The Three Types of Systems Change Finance

People are using "systems change finance" in three very different ways. There is systemic transformation finance, altering systems finance, and optimizing systems finance. 

Systems change and transformation are often used with a confusion of definitions. Distinguishing between three types of systems change is important for developing the distinctive strategies, tools, processes and frameworks associated with transformation goals.

Work on transformation, change and transitions has, by and large, settled upon three different types or stages of change to realize broad shift to a new paradigm. One tradition comes from the management sciences, rooted in work beginning in the 1970s with Chris Argyris at MIT that sees three distinctive types of learning: single-, double-, and triple-loop. Then those working in the biological sciences about 25 years later distinguished between three different types of change in response to changes in the natural environment, such as climate change, with adaptation, resilience and transformation. About the same time, with the emergence of socio-technical sciences associated with transitions, a multi-level perspective developed comprising niches, regimes and landscapes. In parallel, building on Argyris framework with large systems change to broad societal-environmental issues, a framework was developed of incremental change, reform, and transformation. Work on complexity brought out the value of distinguishing between simple, complicated and complex (and chaotic). All this while the importance of systems thinking for change was being advanced with particular fervour by Peter Senge, the Society for Organizational Learning and its associated organization the Presencing Institute.

The Graphic and Table Three Types of Systems Change (below) aim to integrate all this valuable work, using “systems” as the common reference point. Therefore, the types of change are labelled in response to the question: How does the type of change effort affect a system?


Transformation by its very nature requires addressing challenges of great complexity, significant scale and substantial lengths of time. It involves moving from, in the Table’s typology, systemic transformation to systems alteration to optimizing the (new) system. This process is seen at work with the energy transition: it began with identifying through experiments the technological, policy and other innovations needed to support a net-zero energy approach; the emphasis has moved to creating the supportive operating environment with system alteration, such as development new policy, electricity grids and networks for charging electric vehicles; this is necessary for the optimization of the new system which then involves replication and adaptation.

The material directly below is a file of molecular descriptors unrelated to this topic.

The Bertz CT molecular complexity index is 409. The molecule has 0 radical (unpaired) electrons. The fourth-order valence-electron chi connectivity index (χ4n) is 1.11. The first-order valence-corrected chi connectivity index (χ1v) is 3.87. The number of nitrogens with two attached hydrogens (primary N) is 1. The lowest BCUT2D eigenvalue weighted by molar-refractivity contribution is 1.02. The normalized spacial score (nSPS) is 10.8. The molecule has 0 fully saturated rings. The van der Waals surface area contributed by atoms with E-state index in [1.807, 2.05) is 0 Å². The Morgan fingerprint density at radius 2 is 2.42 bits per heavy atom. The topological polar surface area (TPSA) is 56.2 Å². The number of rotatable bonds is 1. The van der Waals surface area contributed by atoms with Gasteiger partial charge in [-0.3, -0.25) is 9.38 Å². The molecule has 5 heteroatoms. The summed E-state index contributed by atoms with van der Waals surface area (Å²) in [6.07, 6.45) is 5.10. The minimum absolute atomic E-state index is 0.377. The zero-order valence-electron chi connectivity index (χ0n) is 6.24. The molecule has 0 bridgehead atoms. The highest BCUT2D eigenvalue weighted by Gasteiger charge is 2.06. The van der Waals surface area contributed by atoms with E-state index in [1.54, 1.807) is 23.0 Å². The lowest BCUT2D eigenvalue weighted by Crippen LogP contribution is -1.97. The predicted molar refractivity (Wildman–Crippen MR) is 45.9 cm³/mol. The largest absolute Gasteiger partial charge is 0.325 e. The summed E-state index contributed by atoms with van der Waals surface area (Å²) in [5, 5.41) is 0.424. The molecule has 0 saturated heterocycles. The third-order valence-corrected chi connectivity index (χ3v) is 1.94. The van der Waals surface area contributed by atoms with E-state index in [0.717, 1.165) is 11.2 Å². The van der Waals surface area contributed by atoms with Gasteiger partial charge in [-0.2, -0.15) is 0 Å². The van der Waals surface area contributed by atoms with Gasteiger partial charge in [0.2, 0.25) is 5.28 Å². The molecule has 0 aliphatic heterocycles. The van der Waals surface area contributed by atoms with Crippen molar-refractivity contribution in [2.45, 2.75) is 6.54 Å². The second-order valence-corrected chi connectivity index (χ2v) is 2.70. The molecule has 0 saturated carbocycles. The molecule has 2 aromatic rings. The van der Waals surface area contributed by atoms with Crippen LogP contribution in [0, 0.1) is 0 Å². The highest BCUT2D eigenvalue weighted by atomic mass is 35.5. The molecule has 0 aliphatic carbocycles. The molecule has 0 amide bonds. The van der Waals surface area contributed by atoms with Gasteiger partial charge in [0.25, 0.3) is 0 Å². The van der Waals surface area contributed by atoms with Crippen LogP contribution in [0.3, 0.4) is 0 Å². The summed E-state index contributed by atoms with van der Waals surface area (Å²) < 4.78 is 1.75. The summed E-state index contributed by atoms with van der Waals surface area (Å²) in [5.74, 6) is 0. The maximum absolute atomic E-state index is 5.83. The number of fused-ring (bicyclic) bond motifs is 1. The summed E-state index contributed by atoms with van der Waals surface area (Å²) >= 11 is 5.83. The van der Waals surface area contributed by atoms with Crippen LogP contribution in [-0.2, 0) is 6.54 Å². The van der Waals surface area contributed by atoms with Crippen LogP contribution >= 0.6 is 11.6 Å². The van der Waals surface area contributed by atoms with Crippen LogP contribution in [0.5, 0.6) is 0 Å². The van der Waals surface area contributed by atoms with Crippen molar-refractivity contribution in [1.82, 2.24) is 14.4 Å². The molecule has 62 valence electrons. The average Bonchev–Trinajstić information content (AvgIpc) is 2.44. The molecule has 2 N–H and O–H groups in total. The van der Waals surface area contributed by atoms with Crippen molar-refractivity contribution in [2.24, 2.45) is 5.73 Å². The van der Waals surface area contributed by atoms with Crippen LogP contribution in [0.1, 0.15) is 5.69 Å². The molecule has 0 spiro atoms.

This is, of course, a simplistic description. Around any one issue like clean energy, these three types of change are happening concurrently with different technologies and in different locations. Moreover, more than one type of change system is often involved. In such cases, the technology is developed but the financing transformation necessary for its implementation holds things back.

Different types of financing are required for these three types of change. Financing systemic transformation requires developing and applying the appropriate financing approach for the type of systems change. The unprecedented scale of need for transformation in response to the polycrisis demonstrates both the scale and type of financing available for this is greatly inadequate. The vast majority of financing is optimizing the old system. Moreover, the relationships between the three modalities of change finance are poorly connected.


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